This past weekend, Bill Kristol came out and said the President should seek an authorization for war with Iran from Congress. It’s no surprise that Kristol and friends have ratcheted up their rhetoric in the days ahead of critical negotiations with Iran that the pro-war hawks hope will go badly.
Given a chance to weigh in on Kristol’s comments on Face the Nation, Mitt Romney doubled down.
Romney said the President already has the “capacity” to go to war with Iran right now–without need for further Congressional approval.
“I don’t believe at this stage, therefore, if I’m President, that we need to have war powers approval or a special authorization for military force. The President has that capacity now. I understand that some in the Senate, for instance, have written letters to the President indicating you should know that– that a– a containment strategy is unacceptable.”
Romney apparently believes that if a few Senators write letters saying containment is unacceptable, you’ve got your war authorization.
While that may not hold up in court, the House has indeed passed an AIPAC-supported resolution ruling out containment of a “nuclear weapons capable” Iran. NIAC warned that Congress was giving the current or future occupant of the White House a “blank check” for war. When the resolution came up for a vote, the top Democrat on House Foreign Affairs took time on the House floor to state on the record that it is NOT an authorization for force and the President would need to seek such authorization from Congress before waging war on Iran. The statement convinced some Members concerned about an Iraq rerun to get off the fence and vote for the resolution. It is unclear if it convinced Obama that the President can’t go to war with Iran just yet–but Romney clearly was not convinced.That same resolution was held up in the Senate due to similar concerns that it would be misconstrued as authorizing war. It was blocked by Rand Paul (R-KY), who demanded explicit language that it is NOT a war authorization. Folks like Lieberman and Graham said such concerns were just silly–who would claim this was an authorization for war? Well apparently Mitt Romney, that’s who.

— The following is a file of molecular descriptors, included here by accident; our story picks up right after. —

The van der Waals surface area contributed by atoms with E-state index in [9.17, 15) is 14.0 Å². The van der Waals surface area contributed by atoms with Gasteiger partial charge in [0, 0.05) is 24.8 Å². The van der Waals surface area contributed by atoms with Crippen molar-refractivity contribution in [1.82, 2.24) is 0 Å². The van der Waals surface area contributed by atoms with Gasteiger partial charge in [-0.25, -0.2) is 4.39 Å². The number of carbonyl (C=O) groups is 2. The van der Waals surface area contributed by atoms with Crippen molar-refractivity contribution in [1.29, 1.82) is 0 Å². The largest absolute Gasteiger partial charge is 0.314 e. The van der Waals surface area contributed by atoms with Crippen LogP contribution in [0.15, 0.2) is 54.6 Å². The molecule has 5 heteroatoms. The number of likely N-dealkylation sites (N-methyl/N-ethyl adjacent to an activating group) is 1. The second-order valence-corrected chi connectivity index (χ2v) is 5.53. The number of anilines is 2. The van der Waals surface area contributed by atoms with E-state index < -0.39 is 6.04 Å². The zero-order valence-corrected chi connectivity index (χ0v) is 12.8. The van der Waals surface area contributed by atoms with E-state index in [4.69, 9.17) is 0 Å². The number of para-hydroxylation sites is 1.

The resolution has since been re-introduced with language explicitly stating it does not authorize war and several subsequent measures have included language with the same important clarification, as called for groups opposing war with Iran. But whether Romney, or Obama for that matter, is paying attention to anything besides the Congressional pressure for escalation remains to be seen.
The transcript from the Romney interview concerning Iran is below.
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BOB SCHIEFFER: Let me turn to foreign policy. And Bill Kristol writing in The Weekly Standard this week, says, “We are reaching the time of consequence in our dealing with Iran on nuclear weapons.” He says it is time for the President to go to the Congress and say, “I want you to authorize me to be able to use military force, if that becomes necessary. And he says if the President is not willing to do that, then the Congress should do it– themselves. What’s your take on that?
MITT ROMNEY: Well, I– I can understand the reason for his– his recommendation and his concern. I think he’s recognized that this President has communicated in some respects that, well, he might even be more worried about Israel taking direct military action than he is about Iran becoming nuclear. That’s the opinion of some who watch this. And so, he wants the President to take action that shows that a military– excuse me, that a nuclear Iran is unacceptable. And I– and I believe it’s important for us to communicate that. I can assure you if I’m President, the Iranians will have no question but that I would be willing to take military action, if necessary, to prevent them from becoming a nuclear threat to the world. I– I don’t believe at this stage, therefore, if I’m President, that we need to have war powers approval or a special authorization for military force. The President has that capacity now. I understand that some in the Senate, for instance, have written letters to the President indicating you should know that– that a– a containment strategy is unacceptable. We cannot survive a– a course of action which would include a nuclear Iran, and we must be willing to take any and all action, they must all– all those actions must be on the table.